John Dalton wound up his Northern Virginia campaign, for the governorship yesterday by calling on his Democratic oppontent, Henry E. Howell, to disavow publicly a wodely circulated promise to seek the repeal of the state sales tax on food and clothing.
The Republican candidate issued his call in speeches to separate crowds of more than 300 persons at the Keena Shrine Temple near Fairfax and at the Franconia Fire House.
Interviewed while campaigning in Southwest Virginia, yesterday, Howell said the letter was sent by an avid supporter of t his from Falls Church, Boyd Hogge, who sends out letters on its own. "Boyd doesn't take advice," Howell said, "he does what he thinks is right," Howell said that removing the tax on food was a "goal", but not something he has said he can accomplish in the first years of his administration.
"My opponent owes the people an explanation and public disavowal of this letter," Dalton said, "just as I called a press conference to disavow television advertisements planned by an independent group that erroneously state some of my opponent's positions."
Earlier in the campaign, a group of conservatives called Independent Virginians for Responsible Government abandoned an anti-Howell television campaign after Dalton found fault with the ads and called publicly on the IVRG to channel its efforts through the Dalton canmpaign.
Howell campaign manager William Rosential said the campaign did not authorize the letter and does not know how many were mailed.
The letter was mailed under a Howell campaign bulk mail permit. A Dalton campaign spokeman said the postal service confirmed that between 150,000 and 200,00 pieces of mail have been under that permit in recent days. A Dalton campaign official also said that the type of mechanicl addressing machines used on the senior citizens letter is noemally used for mailings of more than 20,000 or 30,000 letters.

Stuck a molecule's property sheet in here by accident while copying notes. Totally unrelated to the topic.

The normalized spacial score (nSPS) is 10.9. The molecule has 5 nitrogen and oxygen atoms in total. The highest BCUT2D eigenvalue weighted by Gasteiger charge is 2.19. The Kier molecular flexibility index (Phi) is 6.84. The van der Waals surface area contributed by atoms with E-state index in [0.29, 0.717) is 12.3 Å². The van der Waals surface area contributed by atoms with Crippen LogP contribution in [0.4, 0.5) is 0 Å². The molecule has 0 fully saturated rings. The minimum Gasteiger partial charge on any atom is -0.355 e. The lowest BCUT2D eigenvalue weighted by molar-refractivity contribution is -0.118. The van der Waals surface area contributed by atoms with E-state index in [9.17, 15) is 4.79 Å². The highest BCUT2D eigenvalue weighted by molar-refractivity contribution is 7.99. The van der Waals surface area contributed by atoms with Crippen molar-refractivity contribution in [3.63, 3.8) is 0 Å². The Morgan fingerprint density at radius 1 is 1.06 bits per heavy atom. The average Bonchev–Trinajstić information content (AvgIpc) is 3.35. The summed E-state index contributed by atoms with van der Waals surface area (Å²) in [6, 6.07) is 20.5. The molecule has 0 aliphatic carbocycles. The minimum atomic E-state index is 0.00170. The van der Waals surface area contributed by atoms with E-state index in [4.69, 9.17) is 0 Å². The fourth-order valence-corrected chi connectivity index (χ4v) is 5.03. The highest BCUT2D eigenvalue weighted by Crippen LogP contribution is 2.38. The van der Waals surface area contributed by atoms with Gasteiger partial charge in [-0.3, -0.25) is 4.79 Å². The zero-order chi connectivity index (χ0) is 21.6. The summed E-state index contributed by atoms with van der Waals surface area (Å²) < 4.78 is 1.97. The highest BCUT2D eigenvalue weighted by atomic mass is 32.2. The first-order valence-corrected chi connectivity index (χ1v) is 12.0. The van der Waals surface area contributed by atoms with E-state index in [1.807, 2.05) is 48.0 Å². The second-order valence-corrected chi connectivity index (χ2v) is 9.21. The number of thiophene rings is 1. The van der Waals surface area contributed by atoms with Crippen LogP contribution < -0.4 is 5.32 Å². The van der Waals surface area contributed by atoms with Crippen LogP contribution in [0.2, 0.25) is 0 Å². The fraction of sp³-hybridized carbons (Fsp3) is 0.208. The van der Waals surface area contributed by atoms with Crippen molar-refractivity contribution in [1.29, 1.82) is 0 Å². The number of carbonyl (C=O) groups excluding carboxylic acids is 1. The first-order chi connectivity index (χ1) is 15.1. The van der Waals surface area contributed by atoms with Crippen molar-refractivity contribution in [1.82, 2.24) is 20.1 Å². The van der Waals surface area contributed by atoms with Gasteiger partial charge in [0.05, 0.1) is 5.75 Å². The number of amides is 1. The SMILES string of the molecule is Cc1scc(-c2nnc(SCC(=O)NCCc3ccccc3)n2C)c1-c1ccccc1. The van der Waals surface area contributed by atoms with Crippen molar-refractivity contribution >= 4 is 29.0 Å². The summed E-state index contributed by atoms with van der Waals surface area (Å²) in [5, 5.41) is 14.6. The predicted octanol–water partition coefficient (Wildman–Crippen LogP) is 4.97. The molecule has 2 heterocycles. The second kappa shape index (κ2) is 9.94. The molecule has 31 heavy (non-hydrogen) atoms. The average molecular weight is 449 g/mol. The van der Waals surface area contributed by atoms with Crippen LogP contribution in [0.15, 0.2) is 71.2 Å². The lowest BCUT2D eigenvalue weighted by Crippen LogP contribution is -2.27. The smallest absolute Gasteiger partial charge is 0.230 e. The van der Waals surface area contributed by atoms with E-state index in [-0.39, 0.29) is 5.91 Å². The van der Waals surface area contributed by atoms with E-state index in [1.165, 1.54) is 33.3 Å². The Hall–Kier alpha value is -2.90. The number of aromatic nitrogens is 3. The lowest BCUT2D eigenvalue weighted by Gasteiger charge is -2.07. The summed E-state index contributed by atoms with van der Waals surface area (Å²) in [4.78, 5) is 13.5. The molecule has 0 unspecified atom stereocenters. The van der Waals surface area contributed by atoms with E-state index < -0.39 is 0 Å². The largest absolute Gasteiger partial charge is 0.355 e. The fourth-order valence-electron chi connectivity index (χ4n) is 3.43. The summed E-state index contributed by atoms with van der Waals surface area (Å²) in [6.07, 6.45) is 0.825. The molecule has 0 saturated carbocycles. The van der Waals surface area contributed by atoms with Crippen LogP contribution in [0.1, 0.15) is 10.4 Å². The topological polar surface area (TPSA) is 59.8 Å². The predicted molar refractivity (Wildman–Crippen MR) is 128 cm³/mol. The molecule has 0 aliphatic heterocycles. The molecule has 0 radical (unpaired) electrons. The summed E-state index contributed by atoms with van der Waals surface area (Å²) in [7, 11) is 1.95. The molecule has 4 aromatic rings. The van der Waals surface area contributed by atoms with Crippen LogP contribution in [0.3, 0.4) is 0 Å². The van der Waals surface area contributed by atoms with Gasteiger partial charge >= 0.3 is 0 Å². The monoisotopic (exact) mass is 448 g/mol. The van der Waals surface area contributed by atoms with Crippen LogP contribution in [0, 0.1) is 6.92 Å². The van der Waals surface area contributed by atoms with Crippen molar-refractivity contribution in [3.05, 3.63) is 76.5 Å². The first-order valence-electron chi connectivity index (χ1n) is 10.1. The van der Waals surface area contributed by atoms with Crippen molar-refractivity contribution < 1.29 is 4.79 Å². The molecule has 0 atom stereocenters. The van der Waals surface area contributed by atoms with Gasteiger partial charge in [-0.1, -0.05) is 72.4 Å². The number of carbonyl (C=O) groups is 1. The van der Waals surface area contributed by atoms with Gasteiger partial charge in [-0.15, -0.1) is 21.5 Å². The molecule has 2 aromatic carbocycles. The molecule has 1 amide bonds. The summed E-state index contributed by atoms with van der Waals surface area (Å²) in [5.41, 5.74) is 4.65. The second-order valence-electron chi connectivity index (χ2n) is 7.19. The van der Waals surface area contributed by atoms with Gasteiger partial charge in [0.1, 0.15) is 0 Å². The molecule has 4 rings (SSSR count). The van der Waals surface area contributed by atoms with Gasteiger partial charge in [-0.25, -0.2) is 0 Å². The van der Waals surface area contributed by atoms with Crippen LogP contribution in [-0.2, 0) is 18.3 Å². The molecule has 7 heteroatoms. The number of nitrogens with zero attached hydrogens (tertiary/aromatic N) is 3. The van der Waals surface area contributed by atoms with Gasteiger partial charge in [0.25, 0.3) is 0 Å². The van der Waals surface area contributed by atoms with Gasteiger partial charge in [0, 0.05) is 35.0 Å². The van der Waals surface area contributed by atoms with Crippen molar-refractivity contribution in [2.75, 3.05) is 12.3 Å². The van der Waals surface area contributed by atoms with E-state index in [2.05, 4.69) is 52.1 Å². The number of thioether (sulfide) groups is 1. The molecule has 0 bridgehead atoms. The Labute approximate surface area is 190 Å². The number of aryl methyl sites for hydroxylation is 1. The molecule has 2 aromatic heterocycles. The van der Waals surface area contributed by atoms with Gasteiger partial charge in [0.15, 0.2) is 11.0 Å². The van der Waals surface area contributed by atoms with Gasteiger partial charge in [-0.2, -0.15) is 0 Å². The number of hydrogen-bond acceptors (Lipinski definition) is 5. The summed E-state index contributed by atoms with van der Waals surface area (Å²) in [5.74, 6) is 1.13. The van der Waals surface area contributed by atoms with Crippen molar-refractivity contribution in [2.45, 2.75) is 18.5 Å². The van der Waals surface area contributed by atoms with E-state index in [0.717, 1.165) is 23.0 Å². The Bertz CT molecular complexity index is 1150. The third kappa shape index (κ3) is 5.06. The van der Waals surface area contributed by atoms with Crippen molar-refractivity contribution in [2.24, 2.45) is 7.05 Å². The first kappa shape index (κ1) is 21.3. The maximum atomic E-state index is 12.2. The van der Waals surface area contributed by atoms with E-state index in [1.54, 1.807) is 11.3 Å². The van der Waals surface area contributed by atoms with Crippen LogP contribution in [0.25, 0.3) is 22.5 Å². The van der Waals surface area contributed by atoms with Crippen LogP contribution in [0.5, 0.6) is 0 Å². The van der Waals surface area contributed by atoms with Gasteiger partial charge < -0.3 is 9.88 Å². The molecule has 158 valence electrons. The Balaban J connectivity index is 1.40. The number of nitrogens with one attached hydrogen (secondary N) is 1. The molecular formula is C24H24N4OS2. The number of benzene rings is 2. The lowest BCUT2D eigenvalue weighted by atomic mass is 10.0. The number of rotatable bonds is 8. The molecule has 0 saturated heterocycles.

Howell campaign manager William Rosenthal said the letter was mailed by Howell supporter Boyd Hogge of Falls Church. Rosenthal said the campaign did not authorize the letter and does not know how many were mailed.
Both candidates were scouring the hills and hollows of Southwest Virginia for votes yesterday, navigating the narrow mountain roads in the course of a blitz of separate rallies.
The efforts were concentrated here today, partly because of the fiercely partisans feelings that motivates voters here, and partly because the Ninth District is condidered crucial for either candidate's victory on Tuesday.
Dalton's home is in the Ninth District, but Howell carried it in his race against Governor Mills E. Godwin in 1973.
The Democratic rallies tended to be somewhat casual, but the feelings were intense and they were well attended despite flash floods having washed out several roads. Babies toddled on the stage while speaker talked, visiting reporters were greeted with applauses, and people in the audience talked back affectionately to speakers on the stage.
At one point in lengthy introductuon preceding Howell's speech in Grundy, a 5-year-old boy wearing a Democrat inspired styofeam boster was produced from the audience and placed on stage. He was given a microphone and announced in firm tones: "Love the Lord, hate the Devil, and vote Democratic."